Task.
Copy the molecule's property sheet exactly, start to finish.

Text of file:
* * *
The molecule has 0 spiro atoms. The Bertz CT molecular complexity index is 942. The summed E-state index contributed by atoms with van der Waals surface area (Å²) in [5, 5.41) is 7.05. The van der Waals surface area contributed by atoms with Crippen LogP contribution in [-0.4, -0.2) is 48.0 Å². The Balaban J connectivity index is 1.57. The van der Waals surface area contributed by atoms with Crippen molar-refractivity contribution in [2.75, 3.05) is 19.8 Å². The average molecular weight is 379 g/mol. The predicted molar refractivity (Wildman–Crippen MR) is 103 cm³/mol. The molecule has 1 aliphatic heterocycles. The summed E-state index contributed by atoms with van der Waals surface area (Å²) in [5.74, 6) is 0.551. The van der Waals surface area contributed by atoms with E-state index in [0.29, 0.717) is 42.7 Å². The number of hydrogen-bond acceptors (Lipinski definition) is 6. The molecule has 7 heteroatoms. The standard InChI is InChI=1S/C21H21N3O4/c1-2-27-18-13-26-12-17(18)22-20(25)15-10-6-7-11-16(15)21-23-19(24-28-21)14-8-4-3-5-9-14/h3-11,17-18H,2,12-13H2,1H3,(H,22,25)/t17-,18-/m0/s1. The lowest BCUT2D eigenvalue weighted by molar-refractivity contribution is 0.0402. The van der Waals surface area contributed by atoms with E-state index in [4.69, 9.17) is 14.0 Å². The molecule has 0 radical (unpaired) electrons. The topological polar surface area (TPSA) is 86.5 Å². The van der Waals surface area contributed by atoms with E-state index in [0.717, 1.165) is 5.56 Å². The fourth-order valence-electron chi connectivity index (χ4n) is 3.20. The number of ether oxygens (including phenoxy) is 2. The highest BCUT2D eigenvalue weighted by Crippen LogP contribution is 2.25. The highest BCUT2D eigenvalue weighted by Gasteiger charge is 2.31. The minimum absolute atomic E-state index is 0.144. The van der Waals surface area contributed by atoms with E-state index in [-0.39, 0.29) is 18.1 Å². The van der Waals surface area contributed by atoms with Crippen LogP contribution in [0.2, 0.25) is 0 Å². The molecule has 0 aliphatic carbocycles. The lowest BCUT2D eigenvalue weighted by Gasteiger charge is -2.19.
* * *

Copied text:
The molecule has 0 spiro atoms. The Bertz CT molecular complexity index is 942. The summed E-state index contributed by atoms with van der Waals surface area (Å²) in [5, 5.41) is 7.05. The van der Waals surface area contributed by atoms with Crippen LogP contribution in [-0.4, -0.2) is 48.0 Å². The Balaban J connectivity index is 1.57. The van der Waals surface area contributed by atoms with Crippen molar-refractivity contribution in [2.75, 3.05) is 19.8 Å². The average molecular weight is 379 g/mol. The predicted molar refractivity (Wildman–Crippen MR) is 103 cm³/mol. The molecule has 1 aliphatic heterocycles. The summed E-state index contributed by atoms with van der Waals surface area (Å²) in [5.74, 6) is 0.551. The van der Waals surface area contributed by atoms with E-state index in [0.29, 0.717) is 42.7 Å². The number of hydrogen-bond acceptors (Lipinski definition) is 6. The molecule has 7 heteroatoms. The standard InChI is InChI=1S/C21H21N3O4/c1-2-27-18-13-26-12-17(18)22-20(25)15-10-6-7-11-16(15)21-23-19(24-28-21)14-8-4-3-5-9-14/h3-11,17-18H,2,12-13H2,1H3,(H,22,25)/t17-,18-/m0/s1. The lowest BCUT2D eigenvalue weighted by molar-refractivity contribution is 0.0402. The van der Waals surface area contributed by atoms with E-state index in [4.69, 9.17) is 14.0 Å². The molecule has 0 radical (unpaired) electrons. The topological polar surface area (TPSA) is 86.5 Å². The van der Waals surface area contributed by atoms with E-state index in [0.717, 1.165) is 5.56 Å². The fourth-order valence-electron chi connectivity index (χ4n) is 3.20. The number of ether oxygens (including phenoxy) is 2. The highest BCUT2D eigenvalue weighted by Crippen LogP contribution is 2.25. The highest BCUT2D eigenvalue weighted by Gasteiger charge is 2.31. The minimum absolute atomic E-state index is 0.144. The van der Waals surface area contributed by atoms with E-state index in [-0.39, 0.29) is 18.1 Å². The van der Waals surface area contributed by atoms with Crippen LogP contribution in [0.2, 0.25) is 0 Å². The molecule has 0 aliphatic carbocycles. The lowest BCUT2D eigenvalue weighted by Gasteiger charge is -2.19.